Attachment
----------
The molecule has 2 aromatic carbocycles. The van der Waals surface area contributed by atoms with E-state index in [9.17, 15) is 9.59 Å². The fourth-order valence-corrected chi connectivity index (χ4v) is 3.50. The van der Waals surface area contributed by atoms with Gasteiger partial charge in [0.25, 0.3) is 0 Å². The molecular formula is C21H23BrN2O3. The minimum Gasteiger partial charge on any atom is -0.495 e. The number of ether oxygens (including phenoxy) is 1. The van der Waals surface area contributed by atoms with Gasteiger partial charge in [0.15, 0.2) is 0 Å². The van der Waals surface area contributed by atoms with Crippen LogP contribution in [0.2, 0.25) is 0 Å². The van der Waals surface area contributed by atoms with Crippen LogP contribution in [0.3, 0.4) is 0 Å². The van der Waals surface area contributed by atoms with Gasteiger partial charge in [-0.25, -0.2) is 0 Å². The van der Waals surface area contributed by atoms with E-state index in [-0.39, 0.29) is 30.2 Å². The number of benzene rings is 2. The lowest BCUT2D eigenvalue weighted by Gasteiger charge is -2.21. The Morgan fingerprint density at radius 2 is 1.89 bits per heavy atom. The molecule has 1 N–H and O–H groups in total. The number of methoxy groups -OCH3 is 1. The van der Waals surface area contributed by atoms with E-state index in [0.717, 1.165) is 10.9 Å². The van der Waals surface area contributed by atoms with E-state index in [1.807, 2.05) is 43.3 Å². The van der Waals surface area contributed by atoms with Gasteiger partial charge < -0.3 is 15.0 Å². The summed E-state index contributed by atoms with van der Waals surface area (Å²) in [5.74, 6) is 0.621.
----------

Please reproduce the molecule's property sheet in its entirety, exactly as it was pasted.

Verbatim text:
The molecule has 2 aromatic carbocycles. The van der Waals surface area contributed by atoms with E-state index in [9.17, 15) is 9.59 Å². The fourth-order valence-corrected chi connectivity index (χ4v) is 3.50. The van der Waals surface area contributed by atoms with Gasteiger partial charge in [0.25, 0.3) is 0 Å². The molecular formula is C21H23BrN2O3. The minimum Gasteiger partial charge on any atom is -0.495 e. The number of ether oxygens (including phenoxy) is 1. The van der Waals surface area contributed by atoms with Gasteiger partial charge in [0.15, 0.2) is 0 Å². The van der Waals surface area contributed by atoms with Crippen LogP contribution in [0.2, 0.25) is 0 Å². The van der Waals surface area contributed by atoms with Crippen LogP contribution in [0.3, 0.4) is 0 Å². The van der Waals surface area contributed by atoms with Gasteiger partial charge in [-0.25, -0.2) is 0 Å². The van der Waals surface area contributed by atoms with E-state index in [-0.39, 0.29) is 30.2 Å². The number of benzene rings is 2. The lowest BCUT2D eigenvalue weighted by Gasteiger charge is -2.21. The Morgan fingerprint density at radius 2 is 1.89 bits per heavy atom. The molecule has 1 N–H and O–H groups in total. The number of methoxy groups -OCH3 is 1. The van der Waals surface area contributed by atoms with E-state index in [0.717, 1.165) is 10.9 Å². The van der Waals surface area contributed by atoms with E-state index in [1.807, 2.05) is 43.3 Å². The van der Waals surface area contributed by atoms with Gasteiger partial charge < -0.3 is 15.0 Å². The summed E-state index contributed by atoms with van der Waals surface area (Å²) in [5.74, 6) is 0.621.